I want to do anything that I can do in this lifetime to make a difference and help those people, our service members, and show them that they can not just survive it, but thrive and let their children see that you can have a strong loving relationship.
In my conversations with military families and first responder families, there's always a lot of love. These people have a ton of heart if they're going to be signing up in the first place. The problems that arrive for them are pretty similar across the board. There are specifics that are different, but the struggles are the same. There are just some very basic things that we can do to help get people back to one another while they're serving. If I could help even one person, I would feel like it mattered and that I was blessed to be able to help them.
We’ve got a lot of readers facing these kinds of issues. What do you recommend that people do to get started trying to solve these problems?
There are a couple things. One is keeping your eye on the long goal, surviving the whole thing, and being together at the end. The problem is when you're in the military you're usually not going to have a lot of money. The pay is decent. It's not that. It's just that you have this mix of the service member not being home all the time, and so when they are home, you want the family to be together as a unit. And there's less time for date nights or getaway weekends.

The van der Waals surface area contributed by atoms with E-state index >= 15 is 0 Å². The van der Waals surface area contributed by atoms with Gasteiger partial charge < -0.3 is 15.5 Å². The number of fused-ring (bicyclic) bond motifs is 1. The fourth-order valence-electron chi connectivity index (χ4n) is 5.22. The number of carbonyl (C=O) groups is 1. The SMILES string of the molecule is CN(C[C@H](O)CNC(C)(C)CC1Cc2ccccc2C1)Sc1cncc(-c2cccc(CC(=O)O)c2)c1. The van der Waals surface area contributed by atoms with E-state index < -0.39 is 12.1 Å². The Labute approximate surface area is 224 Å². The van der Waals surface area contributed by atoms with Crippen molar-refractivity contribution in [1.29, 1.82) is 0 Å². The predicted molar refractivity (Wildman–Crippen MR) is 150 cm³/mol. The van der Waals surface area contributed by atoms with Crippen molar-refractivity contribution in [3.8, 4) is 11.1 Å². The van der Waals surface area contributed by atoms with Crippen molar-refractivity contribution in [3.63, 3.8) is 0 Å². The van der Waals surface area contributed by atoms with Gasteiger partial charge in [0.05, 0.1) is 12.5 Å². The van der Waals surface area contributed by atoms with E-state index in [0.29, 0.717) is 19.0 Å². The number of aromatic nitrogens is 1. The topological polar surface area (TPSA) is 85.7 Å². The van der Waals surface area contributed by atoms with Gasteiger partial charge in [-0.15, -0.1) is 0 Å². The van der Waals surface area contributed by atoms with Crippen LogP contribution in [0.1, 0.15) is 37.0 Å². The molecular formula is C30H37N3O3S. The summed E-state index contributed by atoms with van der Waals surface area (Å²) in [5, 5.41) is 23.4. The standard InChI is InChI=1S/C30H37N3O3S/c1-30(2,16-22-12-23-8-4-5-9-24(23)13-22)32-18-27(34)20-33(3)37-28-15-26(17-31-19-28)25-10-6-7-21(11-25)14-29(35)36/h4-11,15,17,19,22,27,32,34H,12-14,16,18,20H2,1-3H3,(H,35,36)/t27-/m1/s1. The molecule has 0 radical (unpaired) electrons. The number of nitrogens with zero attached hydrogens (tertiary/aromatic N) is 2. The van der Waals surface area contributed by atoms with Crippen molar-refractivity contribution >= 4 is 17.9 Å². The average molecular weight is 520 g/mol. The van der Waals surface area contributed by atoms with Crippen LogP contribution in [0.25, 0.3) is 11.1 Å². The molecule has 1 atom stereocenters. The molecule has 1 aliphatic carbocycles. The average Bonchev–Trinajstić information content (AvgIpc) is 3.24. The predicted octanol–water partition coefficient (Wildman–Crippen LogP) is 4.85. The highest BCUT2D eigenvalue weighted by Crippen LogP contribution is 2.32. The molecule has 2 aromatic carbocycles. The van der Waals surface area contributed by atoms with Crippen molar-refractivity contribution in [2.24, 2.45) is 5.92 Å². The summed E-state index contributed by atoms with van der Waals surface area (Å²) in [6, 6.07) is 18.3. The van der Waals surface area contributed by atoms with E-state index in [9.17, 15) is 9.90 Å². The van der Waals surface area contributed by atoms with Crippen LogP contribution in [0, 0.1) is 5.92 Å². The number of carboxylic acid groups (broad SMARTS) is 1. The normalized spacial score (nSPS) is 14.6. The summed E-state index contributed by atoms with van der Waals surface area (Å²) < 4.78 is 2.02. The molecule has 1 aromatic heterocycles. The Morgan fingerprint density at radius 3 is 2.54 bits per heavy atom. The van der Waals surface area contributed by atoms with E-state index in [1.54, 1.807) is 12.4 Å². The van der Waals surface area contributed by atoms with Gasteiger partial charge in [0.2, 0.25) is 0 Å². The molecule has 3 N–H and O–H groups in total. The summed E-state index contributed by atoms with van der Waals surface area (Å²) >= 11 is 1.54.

My mom once gifted Chris and me a weekend together. He was on a training trip and they had a weekend off that they didn’t expect and so she bought me a plane ticket to go out and see him and she took care of the kids. We just stayed in the hotel for the weekend. We had to force ourselves to go out and get lunch. We napped, we watched movies, we hung out. You know just that 48 hours together is one of my favorite memories because we were just us. That’s one of the gifts that we want to give people, like a staycation in their own town.
You go through these changes. The woman has to be in charge of everything when the man is gone. The way God created man and how he created woman is that the man is the head of the household. That sounds very archaic even when I say that, but I mean that the man needs respect and the woman needs to be cherished. There's a way to make that work pretty simply.